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Faculty Highlights

John Mitchell 

March 2014

Picture of John

Hi, John! Okay, here’s my first question. If you had to compare your style of teaching to a certain type of weather system or to certain ecosystem—like a jungle or coral reef—what would you choose and why?

Um, I would say…um…I’d like to think of my class as an ecosystem where there is a lot of diversity and color.

Cool! How long have you been teaching and why do you teach writing?

I’ve been teaching around 10 years. And why? I think, because I can. I mean, my personal opinion—which you can put in—is that you can’t teach someone how to write, but you have to put them in a situation where writing is their only choice to move forward. I teach the way I learned way back when I was an undergraduate.

I took this Shakespeare class where we would read a play every week. We had to write one paper for each play, and it could only be two pages. And if you wrote more than two pages he would just drop it into the trash. So, that situation forced you to figure out that you had to focus on one really important idea and relate it to the whole play. The discipline of having to read that much and write that little taught you not to procrastinate because you don’t gain anything by putting it off. I had to say, “okay I need to do this now, get it done, and move on.”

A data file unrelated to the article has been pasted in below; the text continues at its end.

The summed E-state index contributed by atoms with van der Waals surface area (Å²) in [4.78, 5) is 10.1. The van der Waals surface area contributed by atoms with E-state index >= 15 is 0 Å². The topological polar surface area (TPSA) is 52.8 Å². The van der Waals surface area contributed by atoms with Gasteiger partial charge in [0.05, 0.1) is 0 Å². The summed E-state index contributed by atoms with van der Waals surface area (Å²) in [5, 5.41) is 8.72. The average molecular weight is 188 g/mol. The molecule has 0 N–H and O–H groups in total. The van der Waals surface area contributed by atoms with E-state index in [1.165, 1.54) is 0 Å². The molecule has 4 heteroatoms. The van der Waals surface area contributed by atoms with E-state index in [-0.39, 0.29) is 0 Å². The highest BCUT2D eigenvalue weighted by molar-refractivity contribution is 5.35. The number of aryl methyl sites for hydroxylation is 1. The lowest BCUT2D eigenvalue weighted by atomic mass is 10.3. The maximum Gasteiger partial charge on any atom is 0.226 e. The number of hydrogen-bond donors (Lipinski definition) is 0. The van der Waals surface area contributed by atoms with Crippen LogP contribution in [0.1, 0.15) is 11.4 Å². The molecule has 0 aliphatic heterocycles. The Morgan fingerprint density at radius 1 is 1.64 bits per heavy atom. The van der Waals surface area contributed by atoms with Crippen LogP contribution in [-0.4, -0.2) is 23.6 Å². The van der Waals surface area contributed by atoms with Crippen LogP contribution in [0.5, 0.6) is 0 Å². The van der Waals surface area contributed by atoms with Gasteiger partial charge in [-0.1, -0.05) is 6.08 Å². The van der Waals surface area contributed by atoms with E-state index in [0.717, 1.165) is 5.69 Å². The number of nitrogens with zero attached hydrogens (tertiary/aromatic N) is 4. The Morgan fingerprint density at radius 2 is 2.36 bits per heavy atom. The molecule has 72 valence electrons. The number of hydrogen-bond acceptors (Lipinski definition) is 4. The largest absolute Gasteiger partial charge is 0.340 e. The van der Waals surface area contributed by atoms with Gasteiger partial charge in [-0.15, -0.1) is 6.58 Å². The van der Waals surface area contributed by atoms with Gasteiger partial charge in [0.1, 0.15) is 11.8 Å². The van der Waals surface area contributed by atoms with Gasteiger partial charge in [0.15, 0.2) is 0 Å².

The other thing, kind of related, is I earned my living as a technical writer, and there the situation was, you know, “here’s what we need, and we need it now, so get it done.” So that’s what I try to get across to the students. If they spend hours and hours worrying about it or not doing it that’s a total waste of time.

I see. So your approach to writing is to be efficient, clear, and to the point, both in form and in process.

Yeah because it is all practice anyway. I have my 10,000 hour theory that I stole. 10,000 hours of practice makes you an expert. So if you use directed practice for something for 10,000 hours you become expert at it. So practice, practice, practice.

Okay. So is that the homework time requirement in your class? <laughs>

Yeah, well some students certainly act like it is or they think it is. <laughs> 

No. But I do have them write something in almost every class. I mean I use the analogy of learning to walk and talk. You just practiced all the time. No one taught you, you just practiced all of the time. You learned by doing. That “doing” concept: just do it.

Right, quit talking about thesis statements; Let’s just write one and then another.

Right. And then eventually you’ll stumble across a good one

What were you like as a student writer?

I didn’t like to write much, and I still don’t, but I like to read. I still read a lot, broadly and not deeply. When I was a graduate student, my excuse for not writing was, “I write all day at work, I’m not going to come home and write.” Technical writing was a different kind of writing.

People, even people with really advanced degrees and everything else, think there is a magical component to writing, you just put it in this magical machine and out comes writing, polished, clear, and precise and specific. Because they don’t see the effort: the 27 times you revised that one sentence.

For technical writing, it sounds like the research would have taken a lot of time too?